This iteration of the cNICS found that the reasons for being reluctant to vaccinate were very similar to the reasons of parents who decided not to vaccinate their child at all.Reference footnote 1 The most commonly reported reason for not vaccinating or being reluctant to vaccinate was a concern about the risk of side effects of vaccinesReference footnote 1, However, the questions asked in cNICS did not distinguish whether the respondents were concerned about local reactions (e.g. swelling, redness), possible rare side effects (e.g. seizure, severe allergic reaction, and intussusception), or unfounded myths or false information such as vaccines causing autism and sudden infant death syndrome (SIDS). Similar results about the source of vaccine hesitancy were demonstrated in the 2014 Quebec survey where the main reasons for being hesitant were fears of side effects and low perceptions of vulnerability to and severity of the diseases.Reference footnote 23

In cNICS 2017, the results showed that advice from a doctor or health care professional was the most common reason for parents to decide to have their child vaccinated despite their own initial reluctance. This suggests that promotional messaging for childhood vaccination from physicians and health care providers remains an important strategy to increase vaccine uptake. Though in the 2014 Quebec survey, the desire to protect one's child against diseases and feelings of social pressure were the reasons most frequently reported for the ultimate decision to vaccinate.Reference footnote 23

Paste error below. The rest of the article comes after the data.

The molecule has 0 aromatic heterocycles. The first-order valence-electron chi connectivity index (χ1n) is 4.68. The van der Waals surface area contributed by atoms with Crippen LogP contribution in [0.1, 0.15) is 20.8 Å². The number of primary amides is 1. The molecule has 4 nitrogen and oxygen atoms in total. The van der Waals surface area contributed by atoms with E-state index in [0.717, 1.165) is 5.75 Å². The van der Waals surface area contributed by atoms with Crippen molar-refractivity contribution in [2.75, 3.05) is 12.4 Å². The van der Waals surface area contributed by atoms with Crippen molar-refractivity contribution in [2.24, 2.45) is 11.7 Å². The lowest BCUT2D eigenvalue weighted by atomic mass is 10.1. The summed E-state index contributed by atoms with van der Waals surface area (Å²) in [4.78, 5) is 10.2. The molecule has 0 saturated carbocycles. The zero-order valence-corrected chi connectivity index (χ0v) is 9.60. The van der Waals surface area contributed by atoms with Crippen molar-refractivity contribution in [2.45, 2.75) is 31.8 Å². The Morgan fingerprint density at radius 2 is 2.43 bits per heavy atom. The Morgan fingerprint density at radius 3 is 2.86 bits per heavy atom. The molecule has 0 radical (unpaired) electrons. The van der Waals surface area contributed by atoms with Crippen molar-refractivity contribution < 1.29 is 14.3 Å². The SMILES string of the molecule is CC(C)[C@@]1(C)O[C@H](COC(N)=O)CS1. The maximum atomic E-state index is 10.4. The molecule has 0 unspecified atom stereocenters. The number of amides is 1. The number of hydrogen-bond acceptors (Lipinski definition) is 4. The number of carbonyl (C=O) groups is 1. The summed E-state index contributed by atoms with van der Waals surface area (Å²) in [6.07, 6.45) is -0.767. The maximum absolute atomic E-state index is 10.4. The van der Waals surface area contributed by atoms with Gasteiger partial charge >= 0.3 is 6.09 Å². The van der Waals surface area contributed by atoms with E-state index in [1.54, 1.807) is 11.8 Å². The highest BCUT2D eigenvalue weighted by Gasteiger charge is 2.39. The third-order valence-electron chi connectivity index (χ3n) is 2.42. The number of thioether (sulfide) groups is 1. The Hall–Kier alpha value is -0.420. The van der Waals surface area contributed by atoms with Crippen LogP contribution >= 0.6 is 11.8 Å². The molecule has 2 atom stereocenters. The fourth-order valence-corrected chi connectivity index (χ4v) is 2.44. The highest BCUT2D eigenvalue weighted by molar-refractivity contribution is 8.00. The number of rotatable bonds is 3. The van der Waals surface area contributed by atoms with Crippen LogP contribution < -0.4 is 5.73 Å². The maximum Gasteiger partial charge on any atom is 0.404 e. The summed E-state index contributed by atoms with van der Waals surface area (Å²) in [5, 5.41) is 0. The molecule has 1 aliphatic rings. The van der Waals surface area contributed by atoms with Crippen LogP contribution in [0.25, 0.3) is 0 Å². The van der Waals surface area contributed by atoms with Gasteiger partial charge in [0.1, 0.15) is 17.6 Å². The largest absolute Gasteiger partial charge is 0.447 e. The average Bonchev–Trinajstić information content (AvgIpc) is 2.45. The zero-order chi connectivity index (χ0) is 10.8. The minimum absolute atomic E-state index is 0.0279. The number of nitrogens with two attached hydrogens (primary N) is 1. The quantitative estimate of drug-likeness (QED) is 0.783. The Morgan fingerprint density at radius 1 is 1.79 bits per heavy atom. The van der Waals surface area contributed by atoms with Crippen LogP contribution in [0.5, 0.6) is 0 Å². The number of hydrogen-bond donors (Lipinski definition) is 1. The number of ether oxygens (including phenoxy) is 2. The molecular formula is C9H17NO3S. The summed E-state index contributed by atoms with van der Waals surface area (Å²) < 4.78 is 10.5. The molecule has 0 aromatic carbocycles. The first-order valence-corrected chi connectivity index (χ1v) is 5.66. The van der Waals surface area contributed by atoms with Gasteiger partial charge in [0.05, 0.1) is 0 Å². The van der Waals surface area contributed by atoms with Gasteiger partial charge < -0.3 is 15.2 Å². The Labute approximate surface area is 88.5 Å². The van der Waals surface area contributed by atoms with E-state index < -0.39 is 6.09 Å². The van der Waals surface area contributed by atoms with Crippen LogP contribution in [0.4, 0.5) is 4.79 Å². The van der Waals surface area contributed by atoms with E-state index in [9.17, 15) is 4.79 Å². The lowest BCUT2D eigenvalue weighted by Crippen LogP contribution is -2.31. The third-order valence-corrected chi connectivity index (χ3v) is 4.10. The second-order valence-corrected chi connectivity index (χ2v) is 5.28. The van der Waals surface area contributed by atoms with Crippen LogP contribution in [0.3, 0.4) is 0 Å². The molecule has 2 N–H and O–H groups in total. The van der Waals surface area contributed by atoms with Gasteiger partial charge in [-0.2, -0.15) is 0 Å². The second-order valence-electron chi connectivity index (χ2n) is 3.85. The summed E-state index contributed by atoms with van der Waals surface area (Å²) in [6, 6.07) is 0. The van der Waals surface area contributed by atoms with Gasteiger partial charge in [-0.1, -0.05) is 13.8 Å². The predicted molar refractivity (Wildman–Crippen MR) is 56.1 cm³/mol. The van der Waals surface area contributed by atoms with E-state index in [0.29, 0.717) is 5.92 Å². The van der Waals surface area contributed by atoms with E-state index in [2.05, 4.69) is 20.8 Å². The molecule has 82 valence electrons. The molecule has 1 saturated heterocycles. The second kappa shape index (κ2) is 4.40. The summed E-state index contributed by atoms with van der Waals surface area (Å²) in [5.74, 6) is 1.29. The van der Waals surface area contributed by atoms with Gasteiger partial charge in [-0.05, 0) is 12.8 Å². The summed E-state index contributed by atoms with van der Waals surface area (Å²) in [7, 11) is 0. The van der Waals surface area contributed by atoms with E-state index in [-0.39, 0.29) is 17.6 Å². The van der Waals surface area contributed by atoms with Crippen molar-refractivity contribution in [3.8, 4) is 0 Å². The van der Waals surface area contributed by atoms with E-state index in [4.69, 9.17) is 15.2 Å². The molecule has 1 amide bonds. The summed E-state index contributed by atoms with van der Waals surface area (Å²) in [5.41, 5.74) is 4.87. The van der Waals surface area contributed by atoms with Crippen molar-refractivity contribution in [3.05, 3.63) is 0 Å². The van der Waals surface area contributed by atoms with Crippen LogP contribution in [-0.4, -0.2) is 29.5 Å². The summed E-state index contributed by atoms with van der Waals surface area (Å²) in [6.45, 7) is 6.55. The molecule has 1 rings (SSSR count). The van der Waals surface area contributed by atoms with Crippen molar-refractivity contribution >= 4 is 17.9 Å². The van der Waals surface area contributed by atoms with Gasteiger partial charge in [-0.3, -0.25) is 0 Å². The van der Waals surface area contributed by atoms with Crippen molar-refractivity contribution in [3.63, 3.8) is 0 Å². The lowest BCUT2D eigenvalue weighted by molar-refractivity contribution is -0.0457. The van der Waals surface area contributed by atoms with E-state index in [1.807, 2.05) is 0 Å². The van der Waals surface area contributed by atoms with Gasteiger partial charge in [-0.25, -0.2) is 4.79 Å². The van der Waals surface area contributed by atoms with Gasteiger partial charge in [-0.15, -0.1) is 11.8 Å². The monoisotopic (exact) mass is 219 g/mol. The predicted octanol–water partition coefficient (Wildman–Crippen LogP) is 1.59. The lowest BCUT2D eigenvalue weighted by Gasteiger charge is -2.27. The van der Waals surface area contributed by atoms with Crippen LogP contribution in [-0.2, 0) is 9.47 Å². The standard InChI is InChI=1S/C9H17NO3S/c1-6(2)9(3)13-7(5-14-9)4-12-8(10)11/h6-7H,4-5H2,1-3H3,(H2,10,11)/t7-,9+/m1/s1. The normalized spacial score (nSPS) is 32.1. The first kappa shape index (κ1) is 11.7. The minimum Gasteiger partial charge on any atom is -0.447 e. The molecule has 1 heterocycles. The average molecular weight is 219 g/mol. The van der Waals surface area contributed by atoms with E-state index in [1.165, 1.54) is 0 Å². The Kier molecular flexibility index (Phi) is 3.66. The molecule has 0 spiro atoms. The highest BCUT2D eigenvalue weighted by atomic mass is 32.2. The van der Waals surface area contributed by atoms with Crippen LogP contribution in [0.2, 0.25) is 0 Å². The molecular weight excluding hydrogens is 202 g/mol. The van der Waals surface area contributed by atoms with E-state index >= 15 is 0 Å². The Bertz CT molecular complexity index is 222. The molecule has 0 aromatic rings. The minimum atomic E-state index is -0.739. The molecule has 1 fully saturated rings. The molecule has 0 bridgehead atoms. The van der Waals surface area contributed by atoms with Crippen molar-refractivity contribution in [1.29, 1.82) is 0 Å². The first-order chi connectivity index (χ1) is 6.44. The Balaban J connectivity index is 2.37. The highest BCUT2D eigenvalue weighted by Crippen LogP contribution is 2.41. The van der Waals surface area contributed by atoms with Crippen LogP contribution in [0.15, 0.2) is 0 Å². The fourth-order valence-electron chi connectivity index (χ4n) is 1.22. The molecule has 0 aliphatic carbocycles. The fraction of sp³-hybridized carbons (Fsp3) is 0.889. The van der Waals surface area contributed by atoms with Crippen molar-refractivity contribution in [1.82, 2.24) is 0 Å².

The majority of parents acknowledged the threat of not vaccinating their child, which might encourage vaccine uptake with respect to the psychosocial domains of the Health Belief Model. However, about one third of parents did not recognize the potential harm of delaying vaccines for their child. More effective messaging in vaccine promotion is needed to emphasize the importance of getting children vaccinated on-time, since younger children are often at increased risk for illness and death related to infectious diseases. Delaying vaccines may leave them unprotected at ages with a high risk of contracting several VPDs.Reference footnote 27 Despite the fact that more than half of respondents were concerned about the potential side effects from vaccines, in general, a higher proportion of parents agreed with statements about the perceived benefits rather than the perceived barriers for childhood vaccination. Although a minority perceived no benefits from vaccination, more than one third of respondents believed in the myth that immunity from natural infections is "better" than immunity from vaccines. In reality, vaccines use harmless attenuated or inactivated virus or bacteria to trigger the body's natural immune response and provide long-term protection against a disease, without the risk of getting the disease.Reference footnote 28 Recent research suggests that natural measles virus infections may lead to long-term immune response impairment, whereas vaccination with live measles vaccines do not elicit such an outcome.Reference footnote 29Reference footnote 30 Ongoing efforts to maintain and improve vaccination coverage needs to target those with vaccine safety concerns and educate individuals about the benefits of vaccination.